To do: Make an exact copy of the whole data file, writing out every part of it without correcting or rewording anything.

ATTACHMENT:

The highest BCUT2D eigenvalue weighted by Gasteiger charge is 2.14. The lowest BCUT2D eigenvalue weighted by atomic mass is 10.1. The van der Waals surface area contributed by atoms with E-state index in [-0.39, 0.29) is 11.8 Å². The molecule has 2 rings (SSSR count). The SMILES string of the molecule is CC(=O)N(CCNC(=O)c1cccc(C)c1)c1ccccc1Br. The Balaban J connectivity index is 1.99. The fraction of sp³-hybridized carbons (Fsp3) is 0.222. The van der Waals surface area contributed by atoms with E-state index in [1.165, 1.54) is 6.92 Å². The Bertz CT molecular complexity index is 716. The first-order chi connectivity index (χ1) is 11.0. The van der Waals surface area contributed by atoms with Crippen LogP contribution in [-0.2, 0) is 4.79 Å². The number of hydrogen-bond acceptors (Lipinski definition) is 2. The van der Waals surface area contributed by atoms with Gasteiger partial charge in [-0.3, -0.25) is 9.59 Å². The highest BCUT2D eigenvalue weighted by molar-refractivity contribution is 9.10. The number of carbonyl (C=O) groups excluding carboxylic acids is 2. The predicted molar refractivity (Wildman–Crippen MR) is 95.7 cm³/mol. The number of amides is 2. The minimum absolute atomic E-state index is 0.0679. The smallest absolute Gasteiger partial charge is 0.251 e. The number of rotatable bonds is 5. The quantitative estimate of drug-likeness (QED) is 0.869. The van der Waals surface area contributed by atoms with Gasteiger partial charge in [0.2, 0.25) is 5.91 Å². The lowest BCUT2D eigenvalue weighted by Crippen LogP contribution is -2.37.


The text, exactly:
The highest BCUT2D eigenvalue weighted by Gasteiger charge is 2.14. The lowest BCUT2D eigenvalue weighted by atomic mass is 10.1. The van der Waals surface area contributed by atoms with E-state index in [-0.39, 0.29) is 11.8 Å². The molecule has 2 rings (SSSR count). The SMILES string of the molecule is CC(=O)N(CCNC(=O)c1cccc(C)c1)c1ccccc1Br. The Balaban J connectivity index is 1.99. The fraction of sp³-hybridized carbons (Fsp3) is 0.222. The van der Waals surface area contributed by atoms with E-state index in [1.165, 1.54) is 6.92 Å². The Bertz CT molecular complexity index is 716. The first-order chi connectivity index (χ1) is 11.0. The van der Waals surface area contributed by atoms with Crippen LogP contribution in [-0.2, 0) is 4.79 Å². The number of hydrogen-bond acceptors (Lipinski definition) is 2. The van der Waals surface area contributed by atoms with Gasteiger partial charge in [-0.3, -0.25) is 9.59 Å². The highest BCUT2D eigenvalue weighted by molar-refractivity contribution is 9.10. The number of carbonyl (C=O) groups excluding carboxylic acids is 2. The predicted molar refractivity (Wildman–Crippen MR) is 95.7 cm³/mol. The number of amides is 2. The minimum absolute atomic E-state index is 0.0679. The smallest absolute Gasteiger partial charge is 0.251 e. The number of rotatable bonds is 5. The quantitative estimate of drug-likeness (QED) is 0.869. The van der Waals surface area contributed by atoms with Gasteiger partial charge in [0.2, 0.25) is 5.91 Å². The lowest BCUT2D eigenvalue weighted by Crippen LogP contribution is -2.37.